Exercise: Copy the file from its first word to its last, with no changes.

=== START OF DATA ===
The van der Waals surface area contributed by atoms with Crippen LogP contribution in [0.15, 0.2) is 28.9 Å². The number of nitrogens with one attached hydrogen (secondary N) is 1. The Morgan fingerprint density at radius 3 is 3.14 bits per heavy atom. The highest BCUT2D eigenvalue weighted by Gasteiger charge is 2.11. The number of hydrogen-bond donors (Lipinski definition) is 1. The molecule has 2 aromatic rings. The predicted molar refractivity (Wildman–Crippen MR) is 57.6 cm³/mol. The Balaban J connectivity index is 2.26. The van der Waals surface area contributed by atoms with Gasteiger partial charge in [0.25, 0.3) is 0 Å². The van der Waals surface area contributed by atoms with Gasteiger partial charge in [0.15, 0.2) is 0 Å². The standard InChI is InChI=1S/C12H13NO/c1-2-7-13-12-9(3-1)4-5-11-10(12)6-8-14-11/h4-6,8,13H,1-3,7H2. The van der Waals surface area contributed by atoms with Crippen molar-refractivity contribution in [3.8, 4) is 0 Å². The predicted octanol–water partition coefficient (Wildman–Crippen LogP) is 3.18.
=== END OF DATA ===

The van der Waals surface area contributed by atoms with Crippen LogP contribution in [0.15, 0.2) is 28.9 Å². The number of nitrogens with one attached hydrogen (secondary N) is 1. The Morgan fingerprint density at radius 3 is 3.14 bits per heavy atom. The highest BCUT2D eigenvalue weighted by Gasteiger charge is 2.11. The number of hydrogen-bond donors (Lipinski definition) is 1. The molecule has 2 aromatic rings. The predicted molar refractivity (Wildman–Crippen MR) is 57.6 cm³/mol. The Balaban J connectivity index is 2.26. The van der Waals surface area contributed by atoms with Gasteiger partial charge in [0.25, 0.3) is 0 Å². The van der Waals surface area contributed by atoms with Gasteiger partial charge in [0.15, 0.2) is 0 Å². The standard InChI is InChI=1S/C12H13NO/c1-2-7-13-12-9(3-1)4-5-11-10(12)6-8-14-11/h4-6,8,13H,1-3,7H2. The van der Waals surface area contributed by atoms with Crippen molar-refractivity contribution in [3.8, 4) is 0 Å². The predicted octanol–water partition coefficient (Wildman–Crippen LogP) is 3.18.